North Korea test fires 2 ballistic missiles, Seoul says

North Korea fired a pair of ballistic missiles on Sunday toward its eastern waters, its first weapons test in a month and coming two days after it claimed to have performed a key test needed to build a more mobile, powerful intercontinental ballistic missile designed to strike the U.S. mainland.

South Korea’s military detected the launch of two North Korean ballistic missiles from its northwest Tongchangri area. The missiles flew across the country toward its eastern waters, South Korea’s Joint Chiefs of Staff said in a statement.

It said the missiles were fired about 50 minutes apart but gave no further details, like precisely what type of weapons North Korea fired and how far they flew. The Joint Chiefs of Staff said South Korea’s military has bolstered its surveillance posture and maintains a readiness in close coordination with the United States.

Japanese officials also said they spotted the two missile launches from North Korea. Its coast guard said the missiles fired from North Korea fell in the waters between the Korean Peninsula and Japan. Japanese coast guard officials said both missiles landed outside Japan’s exclusive economic zone.

The Tongchangri area is home to North Korea’s Sohae Satellite Launching Ground, where the country in past years launched satellite-carrying long-range rockets in what the U.N. called a disguised test of ICBM technology.

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On Thursday, in the Sohae facility, North Korea also performed what it called the test of a “high-thrust solid-fuel motor” for a new strategic weapon, a development that experts say could allow it to possess a more mobile, harder-to-detect arsenal of intercontinental ballistic missiles that can reach the U.S. mainland.

It wasn’t immediately known if Sunday’s launches occurred from the Sohae facility.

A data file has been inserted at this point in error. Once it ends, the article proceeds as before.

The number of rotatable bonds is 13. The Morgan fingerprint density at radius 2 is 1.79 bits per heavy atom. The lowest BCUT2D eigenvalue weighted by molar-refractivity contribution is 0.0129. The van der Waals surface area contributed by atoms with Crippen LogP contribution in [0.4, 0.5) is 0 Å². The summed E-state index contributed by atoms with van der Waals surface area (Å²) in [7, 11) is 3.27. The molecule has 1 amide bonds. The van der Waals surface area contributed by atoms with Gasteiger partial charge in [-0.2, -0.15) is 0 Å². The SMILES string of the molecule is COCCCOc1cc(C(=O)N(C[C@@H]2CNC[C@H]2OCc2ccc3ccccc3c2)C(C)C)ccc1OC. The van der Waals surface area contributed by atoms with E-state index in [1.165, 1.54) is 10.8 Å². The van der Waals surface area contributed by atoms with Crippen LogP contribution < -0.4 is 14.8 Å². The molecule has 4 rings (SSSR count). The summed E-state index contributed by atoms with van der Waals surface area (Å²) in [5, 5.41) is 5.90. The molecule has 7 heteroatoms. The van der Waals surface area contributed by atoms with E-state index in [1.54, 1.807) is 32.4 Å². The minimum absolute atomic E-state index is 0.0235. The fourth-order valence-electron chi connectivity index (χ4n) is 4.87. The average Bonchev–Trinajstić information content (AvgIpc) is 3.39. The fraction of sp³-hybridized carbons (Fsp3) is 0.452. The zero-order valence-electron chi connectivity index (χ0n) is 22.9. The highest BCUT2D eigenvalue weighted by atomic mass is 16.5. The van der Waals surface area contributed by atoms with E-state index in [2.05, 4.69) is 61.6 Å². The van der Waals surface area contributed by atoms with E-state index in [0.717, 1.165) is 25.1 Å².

Sunday’s launch is the North’s first public weapons test since the country last month launched its developmental, longest-range liquid-fueled Hwasong-17 ICBM capable of reaching the entire U.S. homeland. In recent months, North Korea has test-launched a barrage of missiles at a record pace, despite pandemic-related economic hardships and U.S.-led pressures to curb its nuclear program.

North Korea has defended its weapons testing as self-defense measures to cope with the expanded U.S.-South Korea military drills that it views as an invasion rehearsal. But some experts say North Korea likely used its rivals’ military training as an excuse to enlarge its weapons arsenal and increase its leverage in future negotiations with the U.S. Last month, President Biden and the leaders of Japan and South Korea vowed a unified, coordinated response to North Korea’s missile and nuclear programs. 

The weapon North Korea said it could build with the recently tested motor likely refers to a solid-fueled ICBM, which is among a list of high-tech weapons systems that leader Kim Jong Un vowed to procure during a major ruling Workers’ Party conference early last year. Other weapons systems Kim promised to manufacture include a multi-warhead missile, underwater-launched nuclear missiles and spy satellites.

The fuel in solid-propellant rockets is already loaded inside, which helps to shorten launch preparation times, increase the weapon’s mobility and make it harder for outsiders to detect what’s happening before liftoff. North Korea already has a growing arsenal of short-range, solid-fueled ballistic missiles targeting key locations in South Korea, including U.S. military bases there.

There have also been concerns that North Korea might conduct its first nuclear test in five years. In late October, U.S. and South Korean officials told CBS News that Pyongyang is preparing to test an atomic weapon soon, in what would be its first nuclear test since 2017.  

The exact status of North Korea’s nuclear attack capability remains in secrecy, as all its intercontinental ballistic missile tests in recent years have been carried out at a steep angle to avoid neighboring countries.

Some experts speculate North Korea already has functioning nuclear-tipped missiles that can hit the entire U.S., given the number of years it has spent on its nuclear program. But others say country is still years away from acquiring such weapons, saying it has yet to publicly prove it has a technology to protect warheads from the harsh conditions of atmospheric reentry.

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